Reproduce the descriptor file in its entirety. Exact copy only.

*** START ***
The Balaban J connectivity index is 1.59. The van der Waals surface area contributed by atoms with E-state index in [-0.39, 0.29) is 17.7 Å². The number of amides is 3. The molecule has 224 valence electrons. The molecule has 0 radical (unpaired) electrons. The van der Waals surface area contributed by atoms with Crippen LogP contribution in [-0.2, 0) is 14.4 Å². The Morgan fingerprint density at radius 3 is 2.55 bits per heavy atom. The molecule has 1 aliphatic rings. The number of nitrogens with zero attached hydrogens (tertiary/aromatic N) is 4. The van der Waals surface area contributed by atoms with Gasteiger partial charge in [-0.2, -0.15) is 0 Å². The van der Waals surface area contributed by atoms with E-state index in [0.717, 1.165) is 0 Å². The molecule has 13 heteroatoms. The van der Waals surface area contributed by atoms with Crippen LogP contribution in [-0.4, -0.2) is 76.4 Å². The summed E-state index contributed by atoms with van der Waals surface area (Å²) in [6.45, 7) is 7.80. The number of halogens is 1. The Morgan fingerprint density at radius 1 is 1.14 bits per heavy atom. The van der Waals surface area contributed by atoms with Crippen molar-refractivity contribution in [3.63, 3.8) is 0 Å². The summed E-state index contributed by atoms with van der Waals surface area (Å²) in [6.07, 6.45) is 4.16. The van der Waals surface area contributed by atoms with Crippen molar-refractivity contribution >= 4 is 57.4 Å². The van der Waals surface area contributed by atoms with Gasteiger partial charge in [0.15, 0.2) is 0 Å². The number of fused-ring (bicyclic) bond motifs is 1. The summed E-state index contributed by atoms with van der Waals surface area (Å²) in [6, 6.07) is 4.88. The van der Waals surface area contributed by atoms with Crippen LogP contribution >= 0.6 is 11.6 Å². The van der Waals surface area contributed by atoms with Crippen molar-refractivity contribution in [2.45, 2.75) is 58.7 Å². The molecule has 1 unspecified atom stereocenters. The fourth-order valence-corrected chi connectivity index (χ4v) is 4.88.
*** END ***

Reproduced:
The Balaban J connectivity index is 1.59. The van der Waals surface area contributed by atoms with E-state index in [-0.39, 0.29) is 17.7 Å². The number of amides is 3. The molecule has 224 valence electrons. The molecule has 0 radical (unpaired) electrons. The van der Waals surface area contributed by atoms with Crippen LogP contribution in [-0.2, 0) is 14.4 Å². The Morgan fingerprint density at radius 3 is 2.55 bits per heavy atom. The molecule has 1 aliphatic rings. The number of nitrogens with zero attached hydrogens (tertiary/aromatic N) is 4. The van der Waals surface area contributed by atoms with Gasteiger partial charge in [-0.2, -0.15) is 0 Å². The van der Waals surface area contributed by atoms with E-state index in [0.717, 1.165) is 0 Å². The molecule has 13 heteroatoms. The van der Waals surface area contributed by atoms with Crippen LogP contribution in [-0.4, -0.2) is 76.4 Å². The summed E-state index contributed by atoms with van der Waals surface area (Å²) in [6.45, 7) is 7.80. The number of halogens is 1. The Morgan fingerprint density at radius 1 is 1.14 bits per heavy atom. The van der Waals surface area contributed by atoms with Crippen molar-refractivity contribution in [3.63, 3.8) is 0 Å². The summed E-state index contributed by atoms with van der Waals surface area (Å²) in [6.07, 6.45) is 4.16. The van der Waals surface area contributed by atoms with Crippen molar-refractivity contribution >= 4 is 57.4 Å². The van der Waals surface area contributed by atoms with Gasteiger partial charge in [0.15, 0.2) is 0 Å². The number of fused-ring (bicyclic) bond motifs is 1. The summed E-state index contributed by atoms with van der Waals surface area (Å²) in [6, 6.07) is 4.88. The van der Waals surface area contributed by atoms with Crippen LogP contribution >= 0.6 is 11.6 Å². The van der Waals surface area contributed by atoms with Crippen molar-refractivity contribution in [2.45, 2.75) is 58.7 Å². The molecule has 1 unspecified atom stereocenters. The fourth-order valence-corrected chi connectivity index (χ4v) is 4.88.